A rationalist Dravidian social reformer of the twentieth century, E V Ramasamy, popularly addressed as ‘Periyar’ or ‘the Great One’, was born on September 17, 1879. Even over a century after he argued in favour of equal rights for lower-caste communities and women, issues of ‘caste identities’ and its politics continue to be as relevant. This is especially true in the case of his home state, Tamil Nadu, which beckons us to study the popular yet complex legacy he has left behind.
All the major political and social organisations in Tamil Nadu have either roots in the socio-political movement Periyar led from the early decades of the twentieth century or engaged with his thought at different points in their existence. It would be safe to say that he laid the ideological foundations of modern Tamil politics and social life. Periyar formed the Self-Respect Movement in 1925, after a brief stint with the Indian National Congress and Mahatma Gandhi, in particular. This movement went on to become the cornerstone of the vibrant anti-caste, non-Brahmin social movement the region was to witness in the decades to follow.
In an obituary in the Economic and Political Weekly for Periyar, right after his death in December 1973, his contributions have been identified manifold. He carried out the most vigorous attack against traditionalism of all kinds, prevalent in society, and along the axes of caste and religion in particular. This attack was based on the inherent irrationality of these age-old systems and Periyar never let one opportunity pass, whereby he could expose the inconsistencies and blind spots in the material and ideological structures of caste and religion.
Periyar and the ‘Women’s Question’
Apart from the well-known aspects of his political movement, an emphasis on his radical and visionary approach to the ‘women’s question’—as it was termed during the later years of anti-colonial movement—is important. Periyar consistently argued for the equal rights of women in marriage, inheritance of property and civic life in general. He vehemently argued for accessible contraceptive methods for women, as early as in the 1930s. He redesigned marriage ceremonies, without any religious or community customs and without a priest that came to be known as ‘self-respect marriages’. Feminist scholars have argued how this reconfiguration of the marriage ceremony led to the ‘desacralisation of marriages’ making them into modern contracts that individuals enter into with knowledge and consent. Even more radically, he contended that ‘no odium should be placed on a married woman who desires men other than her husband’. In short, he pushed the socio-cultural potential of modernity to secure freedom, rights and dignity, not just for the lower-caste communities, but also women.
His major contribution to the modern social thought of India is possibly the emphasis on the idea of dialogue. He insisted that each individual must think for herself, enter into dialogues with each other and rationally carry out the process of decision-making. Ancient Greek philosopher Socrates was his ideal in this regard, and Periyar stressed on the importance of forming and maintaining public platforms for such discussions. The Dravidar Kazhagam (DK) — the political outfit he founded in 1944 (it was known as the Justice Party until then) — worked for the ‘Adi-Dravida people’, whom he thought was oppressed by the pro-Hindi nationalists, politically, and by the Brahmins, socio-culturally. DK underwent several splinters in the later years and major political parties, including the DMK and AIDMK, claim legacy of the movement.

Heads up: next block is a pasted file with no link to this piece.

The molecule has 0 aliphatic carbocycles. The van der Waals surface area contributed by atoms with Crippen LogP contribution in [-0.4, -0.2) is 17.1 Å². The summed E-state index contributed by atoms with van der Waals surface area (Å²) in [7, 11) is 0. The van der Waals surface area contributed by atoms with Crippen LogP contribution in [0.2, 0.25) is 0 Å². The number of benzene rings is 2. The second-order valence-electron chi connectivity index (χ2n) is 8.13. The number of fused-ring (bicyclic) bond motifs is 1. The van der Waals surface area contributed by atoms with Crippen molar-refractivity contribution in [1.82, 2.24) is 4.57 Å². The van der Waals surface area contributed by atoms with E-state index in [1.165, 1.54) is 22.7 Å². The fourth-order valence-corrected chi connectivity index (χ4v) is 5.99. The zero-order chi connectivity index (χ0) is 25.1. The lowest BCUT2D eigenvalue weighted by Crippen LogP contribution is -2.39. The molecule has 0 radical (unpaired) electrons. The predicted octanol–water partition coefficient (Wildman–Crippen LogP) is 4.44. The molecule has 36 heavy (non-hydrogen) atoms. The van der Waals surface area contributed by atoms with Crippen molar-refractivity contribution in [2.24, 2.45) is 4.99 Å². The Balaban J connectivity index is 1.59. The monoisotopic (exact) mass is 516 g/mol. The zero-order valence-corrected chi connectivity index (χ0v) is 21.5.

Periyar and Gandhi
Periyar was a prolific writer and orator, who could communicate with all sections of society effectively. Even when there were numerous ideological differences between Periyar and Gandhi, the way both of them communicated to ordinary masses made them great leaders. In the beginning, Periyar was attracted to the Gandhian ideals of non-cooperation and constructive work, though later he differed deeply with Gandhi on both political and intellectual levels. His differences with Gandhi and mainstream nationalist movement represented by Indian National Congress grew sharper along the lines of the method to be adopted the freedom struggle and conceptualisation of freedom itself. He has argued that nationalism will make sense only when ‘a nation’s citizens could realise their ideal, without having to forgo or compromise on their dignity’. His complex idea of the free nation included ideals such as ‘an all-round growth of knowledge, spread of education, the cultivation of rational thought, work, industry, equality, unity, initiative and honesty and the abolition of poverty, injustice and untouchability,’ writes V. Geetha. In that sense, it is safe to assume that Periyar’s anti-colonial political imagination was more substantive than rhetorical when it came to questions of caste, gender and region.
On his 140th birth anniversary, mapping his political and social legacy inspires us not only to revisit the diverse strands of history available to us as a people but also to defend the free and rational stream in our political and social consciousness. His words and the self-respect movement have much to offer us in the current scenario of narrowing spaces of dissent and debate, as well as shrinking avenues of free thought.
This article is a part of Saha Sutra on http://www.sahapedia.org, an open online resource on the arts, cultures and heritage of India. Ardra NG studied political science at Lady Shri Ram College, University of Delhi, and Jawaharlal Nehru University, and has a PhD from the Centre for Political Studies, JNU.